(7) Non-commercial scientific institution. An institution that is not operated on a “commercial” basis, as defined in paragraph (c)(1) of this section, and that is operated solely for the purpose of conducting scientific research the results of which are not intended to promote any particular product or industry. A requester in this category must show that the request is authorized by and is made under the auspices of a qualifying institution and that the records are sought to further scientific research and not for a commercial use.
(8) Representative of the news media. Representative of the news media is any person or entity that gathers information of potential interest to a segment of the public, uses its editorial skills to turn the raw materials into a distinct work, and distributes that work to an audience. The term “news” means information that is about current events or that would be of current interest to the public. Examples of news media entities include television or radio stations that broadcast “news” to the public at large and publishers of periodicals that disseminate “news” and make their products available through a variety of means to the general public, including news organizations that disseminate solely on the internet. A request for records supporting the news-dissemination function of the requester will not be considered to be for a commercial use. “Freelance” journalists who demonstrate a solid basis for expecting publication through a news media entity will be considered as a representative of the news media. A publishing contract would provide the clearest evidence that publication is expected; however, agencies can also consider a requester's past publication record in making this determination. Agencies will advise requesters of their placement in this category.
(9) Requester Category. One of the three categories that IMLS places requesters in for the purpose of determining whether a requester will be charged fees for search, review and duplication, and include commercial requesters; non-commercial scientific or educational institutions or news media requesters, and all other requesters.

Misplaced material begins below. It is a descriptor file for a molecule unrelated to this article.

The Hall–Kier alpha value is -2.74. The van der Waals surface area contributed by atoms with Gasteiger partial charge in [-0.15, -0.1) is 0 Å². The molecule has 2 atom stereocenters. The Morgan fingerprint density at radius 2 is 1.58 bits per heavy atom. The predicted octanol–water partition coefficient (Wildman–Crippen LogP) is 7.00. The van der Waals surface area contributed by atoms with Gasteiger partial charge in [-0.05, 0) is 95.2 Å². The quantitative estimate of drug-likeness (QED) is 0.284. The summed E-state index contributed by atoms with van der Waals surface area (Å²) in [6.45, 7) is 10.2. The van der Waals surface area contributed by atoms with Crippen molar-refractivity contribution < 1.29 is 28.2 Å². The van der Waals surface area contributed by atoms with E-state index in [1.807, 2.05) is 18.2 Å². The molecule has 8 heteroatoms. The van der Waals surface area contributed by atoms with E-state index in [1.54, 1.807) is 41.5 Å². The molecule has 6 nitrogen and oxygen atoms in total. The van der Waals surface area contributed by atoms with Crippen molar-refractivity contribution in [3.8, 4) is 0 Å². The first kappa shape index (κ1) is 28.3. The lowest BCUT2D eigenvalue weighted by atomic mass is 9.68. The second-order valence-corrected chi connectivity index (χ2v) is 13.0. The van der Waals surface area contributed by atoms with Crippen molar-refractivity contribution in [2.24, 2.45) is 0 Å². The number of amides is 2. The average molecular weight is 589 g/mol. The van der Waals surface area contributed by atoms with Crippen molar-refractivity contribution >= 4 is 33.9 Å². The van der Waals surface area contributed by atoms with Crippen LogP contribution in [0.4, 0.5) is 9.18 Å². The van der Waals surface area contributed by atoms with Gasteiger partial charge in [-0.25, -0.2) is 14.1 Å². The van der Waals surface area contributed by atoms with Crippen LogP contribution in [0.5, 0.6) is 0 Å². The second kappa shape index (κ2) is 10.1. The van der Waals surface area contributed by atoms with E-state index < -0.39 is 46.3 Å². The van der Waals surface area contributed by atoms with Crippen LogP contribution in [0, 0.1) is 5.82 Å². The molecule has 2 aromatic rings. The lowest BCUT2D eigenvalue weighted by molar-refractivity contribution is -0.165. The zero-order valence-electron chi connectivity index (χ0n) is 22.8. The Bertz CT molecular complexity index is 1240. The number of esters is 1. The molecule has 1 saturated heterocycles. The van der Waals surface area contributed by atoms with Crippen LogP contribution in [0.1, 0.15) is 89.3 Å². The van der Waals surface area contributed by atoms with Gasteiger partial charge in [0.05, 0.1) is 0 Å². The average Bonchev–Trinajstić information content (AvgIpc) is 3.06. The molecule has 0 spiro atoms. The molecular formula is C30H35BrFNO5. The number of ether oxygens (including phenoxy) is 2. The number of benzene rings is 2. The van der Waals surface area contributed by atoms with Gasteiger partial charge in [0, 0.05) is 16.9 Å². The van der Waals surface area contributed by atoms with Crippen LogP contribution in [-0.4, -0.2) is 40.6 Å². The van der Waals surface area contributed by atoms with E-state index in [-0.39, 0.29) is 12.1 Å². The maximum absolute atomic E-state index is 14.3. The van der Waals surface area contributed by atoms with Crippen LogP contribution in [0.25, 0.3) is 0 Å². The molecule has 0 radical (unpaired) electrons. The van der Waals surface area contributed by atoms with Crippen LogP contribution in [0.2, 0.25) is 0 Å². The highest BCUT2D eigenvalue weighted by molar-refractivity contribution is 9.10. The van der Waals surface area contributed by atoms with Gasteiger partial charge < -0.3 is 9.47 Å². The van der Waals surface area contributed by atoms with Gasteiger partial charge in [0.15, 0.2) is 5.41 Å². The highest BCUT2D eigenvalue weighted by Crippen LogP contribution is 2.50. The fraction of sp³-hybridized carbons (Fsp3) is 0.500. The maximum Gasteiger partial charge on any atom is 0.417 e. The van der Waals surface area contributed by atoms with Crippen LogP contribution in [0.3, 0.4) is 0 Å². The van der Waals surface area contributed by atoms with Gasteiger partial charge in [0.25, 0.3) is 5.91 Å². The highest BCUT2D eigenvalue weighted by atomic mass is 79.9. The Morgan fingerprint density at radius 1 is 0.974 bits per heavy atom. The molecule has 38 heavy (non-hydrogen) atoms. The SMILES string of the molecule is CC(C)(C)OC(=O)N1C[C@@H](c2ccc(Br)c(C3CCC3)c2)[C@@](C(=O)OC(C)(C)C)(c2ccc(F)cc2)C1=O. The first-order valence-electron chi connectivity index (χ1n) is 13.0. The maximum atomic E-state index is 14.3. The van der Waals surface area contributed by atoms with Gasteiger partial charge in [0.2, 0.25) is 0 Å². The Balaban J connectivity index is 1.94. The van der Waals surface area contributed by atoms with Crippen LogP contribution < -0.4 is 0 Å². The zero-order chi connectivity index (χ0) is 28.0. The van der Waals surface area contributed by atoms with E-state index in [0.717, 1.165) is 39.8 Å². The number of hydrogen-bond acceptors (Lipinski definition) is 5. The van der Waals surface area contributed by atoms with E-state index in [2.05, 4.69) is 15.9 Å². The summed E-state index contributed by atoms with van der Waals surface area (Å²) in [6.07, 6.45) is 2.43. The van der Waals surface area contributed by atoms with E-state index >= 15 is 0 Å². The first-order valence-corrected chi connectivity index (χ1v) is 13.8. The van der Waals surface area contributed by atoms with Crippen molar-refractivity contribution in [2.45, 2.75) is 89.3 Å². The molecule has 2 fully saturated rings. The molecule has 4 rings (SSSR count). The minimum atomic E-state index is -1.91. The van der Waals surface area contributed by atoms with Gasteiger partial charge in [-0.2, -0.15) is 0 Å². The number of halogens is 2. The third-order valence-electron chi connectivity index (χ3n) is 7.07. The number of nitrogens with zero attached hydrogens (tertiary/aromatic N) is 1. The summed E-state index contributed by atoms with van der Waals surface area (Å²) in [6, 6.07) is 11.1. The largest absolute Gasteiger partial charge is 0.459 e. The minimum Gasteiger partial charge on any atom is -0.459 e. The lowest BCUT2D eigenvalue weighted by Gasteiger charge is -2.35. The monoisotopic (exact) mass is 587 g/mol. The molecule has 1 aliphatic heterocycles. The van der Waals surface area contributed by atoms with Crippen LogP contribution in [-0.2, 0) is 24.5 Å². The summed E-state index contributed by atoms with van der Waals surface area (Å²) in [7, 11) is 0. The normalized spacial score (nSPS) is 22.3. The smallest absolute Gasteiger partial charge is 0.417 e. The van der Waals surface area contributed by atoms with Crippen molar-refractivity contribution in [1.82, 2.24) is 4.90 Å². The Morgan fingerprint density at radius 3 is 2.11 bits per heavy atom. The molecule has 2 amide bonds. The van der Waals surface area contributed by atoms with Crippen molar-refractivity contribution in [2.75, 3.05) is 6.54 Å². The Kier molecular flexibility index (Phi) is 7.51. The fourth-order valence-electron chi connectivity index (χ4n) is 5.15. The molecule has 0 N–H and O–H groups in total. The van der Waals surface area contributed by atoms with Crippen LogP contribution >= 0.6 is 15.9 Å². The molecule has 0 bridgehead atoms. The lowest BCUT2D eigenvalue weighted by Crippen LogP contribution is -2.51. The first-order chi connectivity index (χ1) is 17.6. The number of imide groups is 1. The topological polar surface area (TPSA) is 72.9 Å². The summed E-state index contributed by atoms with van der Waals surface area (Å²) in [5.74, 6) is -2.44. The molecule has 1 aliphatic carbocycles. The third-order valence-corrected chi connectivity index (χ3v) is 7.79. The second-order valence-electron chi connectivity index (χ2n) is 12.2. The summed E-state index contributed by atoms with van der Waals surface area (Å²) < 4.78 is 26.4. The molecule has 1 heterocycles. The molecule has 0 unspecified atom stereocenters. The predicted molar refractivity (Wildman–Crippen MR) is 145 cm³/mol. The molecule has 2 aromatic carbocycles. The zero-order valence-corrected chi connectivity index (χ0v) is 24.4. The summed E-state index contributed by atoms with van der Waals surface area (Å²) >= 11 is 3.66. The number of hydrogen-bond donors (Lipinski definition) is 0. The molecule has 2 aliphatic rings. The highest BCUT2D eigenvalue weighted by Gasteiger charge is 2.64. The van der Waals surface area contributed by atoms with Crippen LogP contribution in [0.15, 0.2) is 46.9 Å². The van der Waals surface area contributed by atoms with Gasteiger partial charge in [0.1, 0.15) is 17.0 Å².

(10) Review. The examination of a record located in response to a request to determine whether any portion of it is exempt from disclosure. Review time includes all of the processing that is necessary to prepare any record for disclosure, including, as applicable, redacting portions of the record and marking the appropriate exemptions. Review costs are properly charged even if a record ultimately is not disclosed. Review time also includes time spent both obtaining and considering any formal objection to disclosure made by a confidential business information submitter under § 1184.9 but it does not include time spent resolving general legal or policy issues regarding the applicability of exemptions.
(11) Search. The process of looking for and retrieving records or information responsive to a FOIA request. Search time includes page-by-page or line-by-line identification of information within records; and the reasonable efforts expended to locate and retrieve information from both hard copy and electronic records.
(12) Working day. A regular Federal work day constitutes a working day. It does not include Saturdays, Sundays, or Federal holidays.[79 FR 9423, Feb. 19, 2014, as amended at 84 FR 22945, May 21, 2019]